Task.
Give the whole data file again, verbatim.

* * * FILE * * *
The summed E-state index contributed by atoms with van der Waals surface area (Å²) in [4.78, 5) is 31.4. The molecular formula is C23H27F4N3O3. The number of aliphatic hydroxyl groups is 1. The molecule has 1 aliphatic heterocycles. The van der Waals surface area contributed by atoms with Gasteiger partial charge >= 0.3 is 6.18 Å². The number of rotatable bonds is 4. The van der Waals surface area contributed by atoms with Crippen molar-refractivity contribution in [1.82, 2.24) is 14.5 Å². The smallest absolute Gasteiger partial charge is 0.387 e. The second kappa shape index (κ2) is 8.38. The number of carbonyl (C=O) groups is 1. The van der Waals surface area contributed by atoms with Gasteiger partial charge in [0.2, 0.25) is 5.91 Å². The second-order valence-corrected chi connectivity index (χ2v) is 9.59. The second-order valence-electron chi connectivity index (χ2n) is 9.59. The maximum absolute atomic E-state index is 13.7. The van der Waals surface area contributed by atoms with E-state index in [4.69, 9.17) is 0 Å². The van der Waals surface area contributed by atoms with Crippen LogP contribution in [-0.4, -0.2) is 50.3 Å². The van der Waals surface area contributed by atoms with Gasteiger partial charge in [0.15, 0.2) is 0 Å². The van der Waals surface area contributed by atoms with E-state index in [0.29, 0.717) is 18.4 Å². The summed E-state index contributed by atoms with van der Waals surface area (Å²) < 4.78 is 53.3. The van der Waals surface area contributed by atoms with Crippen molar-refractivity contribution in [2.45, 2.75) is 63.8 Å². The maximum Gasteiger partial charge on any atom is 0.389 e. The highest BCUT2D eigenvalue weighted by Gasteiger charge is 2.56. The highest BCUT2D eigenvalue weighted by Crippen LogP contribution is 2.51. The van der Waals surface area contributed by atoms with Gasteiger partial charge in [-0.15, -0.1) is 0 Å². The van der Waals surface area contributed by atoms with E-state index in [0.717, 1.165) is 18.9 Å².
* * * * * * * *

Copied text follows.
The summed E-state index contributed by atoms with van der Waals surface area (Å²) in [4.78, 5) is 31.4. The molecular formula is C23H27F4N3O3. The number of aliphatic hydroxyl groups is 1. The molecule has 1 aliphatic heterocycles. The van der Waals surface area contributed by atoms with Gasteiger partial charge >= 0.3 is 6.18 Å². The number of rotatable bonds is 4. The van der Waals surface area contributed by atoms with Crippen molar-refractivity contribution in [1.82, 2.24) is 14.5 Å². The smallest absolute Gasteiger partial charge is 0.387 e. The second kappa shape index (κ2) is 8.38. The number of carbonyl (C=O) groups is 1. The van der Waals surface area contributed by atoms with Gasteiger partial charge in [0.2, 0.25) is 5.91 Å². The second-order valence-corrected chi connectivity index (χ2v) is 9.59. The second-order valence-electron chi connectivity index (χ2n) is 9.59. The maximum absolute atomic E-state index is 13.7. The van der Waals surface area contributed by atoms with E-state index in [4.69, 9.17) is 0 Å². The van der Waals surface area contributed by atoms with Crippen LogP contribution in [-0.4, -0.2) is 50.3 Å². The van der Waals surface area contributed by atoms with Gasteiger partial charge in [0.15, 0.2) is 0 Å². The van der Waals surface area contributed by atoms with E-state index in [0.29, 0.717) is 18.4 Å². The summed E-state index contributed by atoms with van der Waals surface area (Å²) < 4.78 is 53.3. The van der Waals surface area contributed by atoms with Crippen molar-refractivity contribution in [2.45, 2.75) is 63.8 Å². The maximum Gasteiger partial charge on any atom is 0.389 e. The highest BCUT2D eigenvalue weighted by Gasteiger charge is 2.56. The highest BCUT2D eigenvalue weighted by Crippen LogP contribution is 2.51. The van der Waals surface area contributed by atoms with Gasteiger partial charge in [-0.15, -0.1) is 0 Å². The van der Waals surface area contributed by atoms with E-state index in [0.717, 1.165) is 18.9 Å².